LOUISVILLE, KY (WAVE) - You can start your budgeting now because the amount of money you will have to pay to cross the new Ohio River bridges is now set.
The Kentucky-Indiana Tolling Body approved the proposed rates: $1 for frequent commuters, $2 for other cars, $5 for box trucks and $10 for tractor trailers.
The idea of paying to drive on roads around Kentuckiana is new to the area and it's not one anyone is necessarily looking forward to, but those in charge of building the bridges say it's the only way.
As the bones of what will be the new bridges take shape along the Ohio River, everyone realizes it's not going to happen for free. People like Bart O'Leary from Gotta Go Trucking just don't want their business to finance it.
"Right now we're looking at roughly 850 and something dollars a day, which in the grand scheme of things comes to about $220,000 a year," said O'Leary.
Gotta Go Trucking runs around 30 trucks a day carrying loads of sandstone and crossing the Ohio River.
"We're just one company of many in Southern Indiana that does business over on the other side in Louisville," O'Leary said.
Chris Jones runs one of the others, J&J Pallet, and really hates the idea that trucks pay $3, or even $8 more to cross than cars.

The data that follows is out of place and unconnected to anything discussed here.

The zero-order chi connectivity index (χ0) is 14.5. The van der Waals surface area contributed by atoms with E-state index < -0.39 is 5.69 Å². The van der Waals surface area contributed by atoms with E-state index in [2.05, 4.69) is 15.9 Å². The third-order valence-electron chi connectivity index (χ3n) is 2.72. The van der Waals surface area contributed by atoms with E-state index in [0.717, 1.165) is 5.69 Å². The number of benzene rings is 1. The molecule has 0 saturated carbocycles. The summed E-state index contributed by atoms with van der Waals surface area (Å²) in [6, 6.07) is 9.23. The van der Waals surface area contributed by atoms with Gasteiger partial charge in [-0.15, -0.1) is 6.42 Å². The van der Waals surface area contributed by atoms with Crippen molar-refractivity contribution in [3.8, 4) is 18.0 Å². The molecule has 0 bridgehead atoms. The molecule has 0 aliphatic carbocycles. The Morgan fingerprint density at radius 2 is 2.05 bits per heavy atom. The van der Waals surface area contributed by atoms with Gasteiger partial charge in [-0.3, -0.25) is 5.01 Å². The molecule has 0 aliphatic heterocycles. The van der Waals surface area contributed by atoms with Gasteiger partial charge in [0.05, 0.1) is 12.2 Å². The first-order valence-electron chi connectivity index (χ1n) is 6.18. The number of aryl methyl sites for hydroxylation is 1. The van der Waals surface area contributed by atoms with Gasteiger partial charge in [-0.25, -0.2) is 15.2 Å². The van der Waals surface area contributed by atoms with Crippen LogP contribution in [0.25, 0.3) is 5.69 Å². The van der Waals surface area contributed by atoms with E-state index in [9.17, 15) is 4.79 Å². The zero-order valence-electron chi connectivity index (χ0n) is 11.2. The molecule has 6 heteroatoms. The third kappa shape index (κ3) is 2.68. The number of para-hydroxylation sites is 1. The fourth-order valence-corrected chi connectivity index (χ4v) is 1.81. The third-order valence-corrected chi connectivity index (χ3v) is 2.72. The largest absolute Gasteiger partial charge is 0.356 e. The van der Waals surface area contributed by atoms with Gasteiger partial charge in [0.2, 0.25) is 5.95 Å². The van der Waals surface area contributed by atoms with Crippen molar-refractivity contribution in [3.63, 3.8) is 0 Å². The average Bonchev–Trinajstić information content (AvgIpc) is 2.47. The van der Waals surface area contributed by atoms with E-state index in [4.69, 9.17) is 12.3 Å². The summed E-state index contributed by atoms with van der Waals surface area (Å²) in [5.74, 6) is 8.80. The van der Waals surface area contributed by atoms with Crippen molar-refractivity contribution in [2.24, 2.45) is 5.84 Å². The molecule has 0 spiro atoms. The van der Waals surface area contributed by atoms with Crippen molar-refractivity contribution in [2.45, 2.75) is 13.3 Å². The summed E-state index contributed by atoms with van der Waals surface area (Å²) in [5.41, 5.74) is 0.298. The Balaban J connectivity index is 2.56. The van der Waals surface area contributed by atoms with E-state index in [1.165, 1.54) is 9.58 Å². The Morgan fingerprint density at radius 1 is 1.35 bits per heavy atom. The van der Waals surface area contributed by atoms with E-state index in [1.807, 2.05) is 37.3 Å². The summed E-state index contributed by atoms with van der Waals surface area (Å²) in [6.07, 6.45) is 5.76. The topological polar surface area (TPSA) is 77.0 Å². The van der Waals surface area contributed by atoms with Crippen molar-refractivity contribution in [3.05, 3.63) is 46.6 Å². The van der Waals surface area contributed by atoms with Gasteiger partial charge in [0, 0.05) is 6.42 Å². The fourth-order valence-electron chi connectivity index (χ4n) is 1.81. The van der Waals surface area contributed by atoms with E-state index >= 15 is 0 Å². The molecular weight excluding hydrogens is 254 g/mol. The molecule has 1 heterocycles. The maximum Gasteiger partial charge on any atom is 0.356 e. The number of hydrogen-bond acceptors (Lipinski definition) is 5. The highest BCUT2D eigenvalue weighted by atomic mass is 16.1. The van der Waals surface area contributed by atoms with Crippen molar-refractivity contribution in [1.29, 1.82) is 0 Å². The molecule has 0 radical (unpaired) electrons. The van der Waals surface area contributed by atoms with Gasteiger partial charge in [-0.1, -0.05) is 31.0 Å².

"It takes a truck running 60 miles an hour the same amount of time it takes a car running 60 miles an hour to get over the bridge and why the truck pays 500 percent more is really hard for me to comprehend," Jones said.
"We've settled on the rates that we have because those are the rates that are necessary," Kentucky Transportation Secretary Mike Hancock said.
Hancock the bridges groups has studied the rates and this is the only way for the project to work financially.
"There are still two free options in downtown Louisville: the Second Street (Clark Memorial) bridge and the I-64 Sherman Minton," said Hancock.
O'Leary said that's not really a solution for his business.
"Our office is located on 65 in Clarksville," said O'Leary, "So it's the most feasible bridge for us to use."
Now they're going to have to find some way to pay for the increased cost of doing business.
The Bridges Project said Wednesday that people who don't have a transponder in their cars or trucks, who have to be tracked via license plate, will pay more. If you register your license plate and establish a pre-paid account, you will pay $1 more. If you don't do that, your rate will be $2 higher.
After the first year, the rates will go up 2.5 percent or the inflation rate, whichever is greater.
With the added expense, we wanted to know if you can write them off on your taxes. Louisville CPA Rick Fields said businesses will be able to write off the expense, but for the rest of us, expenses from our regular commute are not something you can write off.
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